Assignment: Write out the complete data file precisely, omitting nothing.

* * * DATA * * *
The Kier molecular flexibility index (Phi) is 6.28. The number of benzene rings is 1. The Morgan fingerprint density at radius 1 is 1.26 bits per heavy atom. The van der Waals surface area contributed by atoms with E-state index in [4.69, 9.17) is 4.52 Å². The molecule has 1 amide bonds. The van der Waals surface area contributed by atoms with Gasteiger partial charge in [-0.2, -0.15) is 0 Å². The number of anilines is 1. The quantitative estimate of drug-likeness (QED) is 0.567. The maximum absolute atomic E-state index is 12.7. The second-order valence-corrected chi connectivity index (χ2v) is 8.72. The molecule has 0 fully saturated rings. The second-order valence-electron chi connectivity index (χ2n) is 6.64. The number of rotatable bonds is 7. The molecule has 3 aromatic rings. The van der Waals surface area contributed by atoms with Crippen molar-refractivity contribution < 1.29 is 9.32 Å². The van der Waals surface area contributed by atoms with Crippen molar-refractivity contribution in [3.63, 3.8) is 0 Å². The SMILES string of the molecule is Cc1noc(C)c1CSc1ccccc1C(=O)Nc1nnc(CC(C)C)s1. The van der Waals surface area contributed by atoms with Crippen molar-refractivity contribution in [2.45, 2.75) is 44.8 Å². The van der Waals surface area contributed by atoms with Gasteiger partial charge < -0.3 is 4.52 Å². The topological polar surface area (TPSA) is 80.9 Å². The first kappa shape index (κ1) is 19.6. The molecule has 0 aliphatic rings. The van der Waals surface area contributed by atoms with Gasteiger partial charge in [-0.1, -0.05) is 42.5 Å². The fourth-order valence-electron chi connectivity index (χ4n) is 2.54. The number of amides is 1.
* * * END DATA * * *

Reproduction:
The Kier molecular flexibility index (Phi) is 6.28. The number of benzene rings is 1. The Morgan fingerprint density at radius 1 is 1.26 bits per heavy atom. The van der Waals surface area contributed by atoms with E-state index in [4.69, 9.17) is 4.52 Å². The molecule has 1 amide bonds. The van der Waals surface area contributed by atoms with Gasteiger partial charge in [-0.2, -0.15) is 0 Å². The number of anilines is 1. The quantitative estimate of drug-likeness (QED) is 0.567. The maximum absolute atomic E-state index is 12.7. The second-order valence-corrected chi connectivity index (χ2v) is 8.72. The molecule has 0 fully saturated rings. The second-order valence-electron chi connectivity index (χ2n) is 6.64. The number of rotatable bonds is 7. The molecule has 3 aromatic rings. The van der Waals surface area contributed by atoms with Crippen molar-refractivity contribution < 1.29 is 9.32 Å². The van der Waals surface area contributed by atoms with Crippen molar-refractivity contribution in [3.63, 3.8) is 0 Å². The SMILES string of the molecule is Cc1noc(C)c1CSc1ccccc1C(=O)Nc1nnc(CC(C)C)s1. The van der Waals surface area contributed by atoms with Crippen molar-refractivity contribution in [2.45, 2.75) is 44.8 Å². The van der Waals surface area contributed by atoms with Gasteiger partial charge < -0.3 is 4.52 Å². The topological polar surface area (TPSA) is 80.9 Å². The first kappa shape index (κ1) is 19.6. The molecule has 0 aliphatic rings. The van der Waals surface area contributed by atoms with Gasteiger partial charge in [-0.1, -0.05) is 42.5 Å². The fourth-order valence-electron chi connectivity index (χ4n) is 2.54. The number of amides is 1.